Wednesday, March 3, 2010

Japanese-Americans Confined during World War II

http://www.bookmice.net/darkchilde/japan/japan/sign.jpg


Japan’s attack on Pearl Harbor shook the entire nation and caused panic in many citizens that Japan would strike again in the United States. Rumors began to spread around that Japanese Americans were sabotaging the U.S. in support of Japan. Because of this, Japanese Americans faced prejudice even if they were American citizens. In early 1942, the War Department ordered Japanese Americans to evacuate from Hawaii. However, General Emmons, the governor of Hawaii, refused the order because removing the Japanese Americans would destroy the economy and US military operations.


In February 1942, President Roosevelt signed an order requiring people of Japanese descent living on the West Coast to be removed and placed in “relocation centers”, which were essentially prison camps. Approximately 110,000 Japanese Americans were relocated, two-thirds of which were Nisei (of Japanese descent but born in the United States). The US military justified this step as necessary for national security.


http://farrit.lili.org/files/farrit/images/Heart_mtn.jpg


http://www.bookmice.net/darkchilde/japan/japan/pbs/613.jpg

Families were forced to sell their homes, businesses, and possessions for low value. The confinement camps were barren and isolated, and children were separated from their parents for most of the day with the exception of breakfast. Life within the barbed-wire fences was both tragic and terrifying. In the end, no specific charges were filed against any Japanese Americans, and no evidence of sabotage was ever found.


Because of the injustice they faced, Japanese Americans fought for a very long time for compensation. In Korematsu v. United States in 1944, the Supreme Court justified the evacuation of Japanese Americans as a “military necessity.”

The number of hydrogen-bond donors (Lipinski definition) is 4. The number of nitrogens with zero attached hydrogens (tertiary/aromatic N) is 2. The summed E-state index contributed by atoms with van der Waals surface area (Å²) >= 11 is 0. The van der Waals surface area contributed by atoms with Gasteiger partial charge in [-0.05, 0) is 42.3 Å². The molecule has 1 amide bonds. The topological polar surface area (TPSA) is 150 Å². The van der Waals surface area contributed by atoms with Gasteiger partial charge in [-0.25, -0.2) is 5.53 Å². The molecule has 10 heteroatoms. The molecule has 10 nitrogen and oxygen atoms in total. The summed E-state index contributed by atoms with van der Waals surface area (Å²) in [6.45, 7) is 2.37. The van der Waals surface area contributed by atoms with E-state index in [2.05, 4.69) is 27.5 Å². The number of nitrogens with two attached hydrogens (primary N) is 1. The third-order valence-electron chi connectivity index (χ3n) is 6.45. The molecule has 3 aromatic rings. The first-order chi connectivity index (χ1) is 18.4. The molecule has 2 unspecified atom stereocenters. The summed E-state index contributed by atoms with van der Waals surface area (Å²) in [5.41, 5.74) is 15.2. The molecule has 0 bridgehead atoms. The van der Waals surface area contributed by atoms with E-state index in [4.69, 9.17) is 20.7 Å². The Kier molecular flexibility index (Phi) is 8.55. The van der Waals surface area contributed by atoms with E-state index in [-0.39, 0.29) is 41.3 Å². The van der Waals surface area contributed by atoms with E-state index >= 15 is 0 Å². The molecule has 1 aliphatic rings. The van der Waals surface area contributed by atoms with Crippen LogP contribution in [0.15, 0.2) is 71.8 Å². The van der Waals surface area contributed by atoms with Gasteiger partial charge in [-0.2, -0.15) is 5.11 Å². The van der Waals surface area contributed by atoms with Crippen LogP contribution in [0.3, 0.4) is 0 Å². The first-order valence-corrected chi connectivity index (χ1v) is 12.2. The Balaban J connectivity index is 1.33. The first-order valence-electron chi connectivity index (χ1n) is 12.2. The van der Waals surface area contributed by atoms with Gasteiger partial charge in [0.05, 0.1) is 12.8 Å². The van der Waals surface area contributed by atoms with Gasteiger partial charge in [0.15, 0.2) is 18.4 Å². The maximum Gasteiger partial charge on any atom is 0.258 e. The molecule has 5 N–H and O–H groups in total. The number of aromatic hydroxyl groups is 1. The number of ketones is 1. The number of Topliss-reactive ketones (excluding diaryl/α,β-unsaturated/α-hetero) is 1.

The Japanese American Citizens League (JACL) pushed the government for restitution to everyone who faced internment. Finally, in 1990, a $20,000 check was sent to every Japanese American who was confined in a relocation camp.

“We can never fully right the wrongs of the past. But we can take a clear stand for justice and recognize that serious injustices were done to Japanese Americans during World War II.” –President George Bush


National Memorial in Washington, DC

http://www.kestan.com/travel/dc/featurepage/njam/images/IMG_7794%20sculpture%20at%20Japanese%20American%20Memorial.jpg


http://www.nevansworld.com/images/japanese-american-memorial.jpg


-Mingming C.

10 comments:

yeahitsjim! said...

very interesting photos. they help describe the material your writing about. this seemed to be a perfect blog. good job!

zack said...

good job, i like the use of immages to get your point across, its a nice touch

Nicole said...

a very good insight on the topic. the pictures and the quote at the end gives the whole post a good ending and wrap up of what happened

Jesus G said...

Very thorough, overall a good summary of what happened. Nice usage of pictures. Possibly keep the font setting the same the next time?

Sheng-Han said...

Nice usage of photos, although you might want to resize and make them smaller next time. The content was great.

cradlo said...

I know many people have said this before me, but the photos are great. They really fit nicely with the rest of your posting. There are some grammar errors, but overall I thought it was a good posting.

Kiki G said...

I like the pictures a lot because it helps the reading have a visual.

Jonas said...

Great layout, use of quotes, and tying it into modern times. Very well done.

Yotam said...

the pictures in the article are amazing! they piece everything together and make it a very interesting article

Shany said...

the pictures helped explain the artilcle well. it was interesting